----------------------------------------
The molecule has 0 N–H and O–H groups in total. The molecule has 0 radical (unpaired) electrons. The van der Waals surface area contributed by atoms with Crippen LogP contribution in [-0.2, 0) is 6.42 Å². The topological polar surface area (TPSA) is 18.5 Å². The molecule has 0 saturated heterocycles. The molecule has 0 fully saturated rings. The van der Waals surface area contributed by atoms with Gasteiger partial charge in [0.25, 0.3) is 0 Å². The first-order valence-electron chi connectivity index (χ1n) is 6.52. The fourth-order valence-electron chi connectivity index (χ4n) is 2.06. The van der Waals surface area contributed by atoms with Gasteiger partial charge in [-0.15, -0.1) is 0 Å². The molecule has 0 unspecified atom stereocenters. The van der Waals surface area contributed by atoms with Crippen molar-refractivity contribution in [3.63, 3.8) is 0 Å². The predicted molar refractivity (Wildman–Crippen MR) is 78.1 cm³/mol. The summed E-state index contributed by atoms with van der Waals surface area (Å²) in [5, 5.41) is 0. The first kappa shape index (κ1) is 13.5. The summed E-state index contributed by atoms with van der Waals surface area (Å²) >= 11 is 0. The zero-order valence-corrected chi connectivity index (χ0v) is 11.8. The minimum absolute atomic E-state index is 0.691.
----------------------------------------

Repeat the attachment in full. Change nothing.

The molecule has 0 N–H and O–H groups in total. The molecule has 0 radical (unpaired) electrons. The van der Waals surface area contributed by atoms with Crippen LogP contribution in [-0.2, 0) is 6.42 Å². The topological polar surface area (TPSA) is 18.5 Å². The molecule has 0 saturated heterocycles. The molecule has 0 fully saturated rings. The van der Waals surface area contributed by atoms with Gasteiger partial charge in [0.25, 0.3) is 0 Å². The first-order valence-electron chi connectivity index (χ1n) is 6.52. The fourth-order valence-electron chi connectivity index (χ4n) is 2.06. The van der Waals surface area contributed by atoms with Gasteiger partial charge in [-0.15, -0.1) is 0 Å². The molecule has 0 unspecified atom stereocenters. The van der Waals surface area contributed by atoms with Crippen molar-refractivity contribution in [3.63, 3.8) is 0 Å². The predicted molar refractivity (Wildman–Crippen MR) is 78.1 cm³/mol. The summed E-state index contributed by atoms with van der Waals surface area (Å²) in [5, 5.41) is 0. The first kappa shape index (κ1) is 13.5. The summed E-state index contributed by atoms with van der Waals surface area (Å²) >= 11 is 0. The zero-order valence-corrected chi connectivity index (χ0v) is 11.8. The minimum absolute atomic E-state index is 0.691.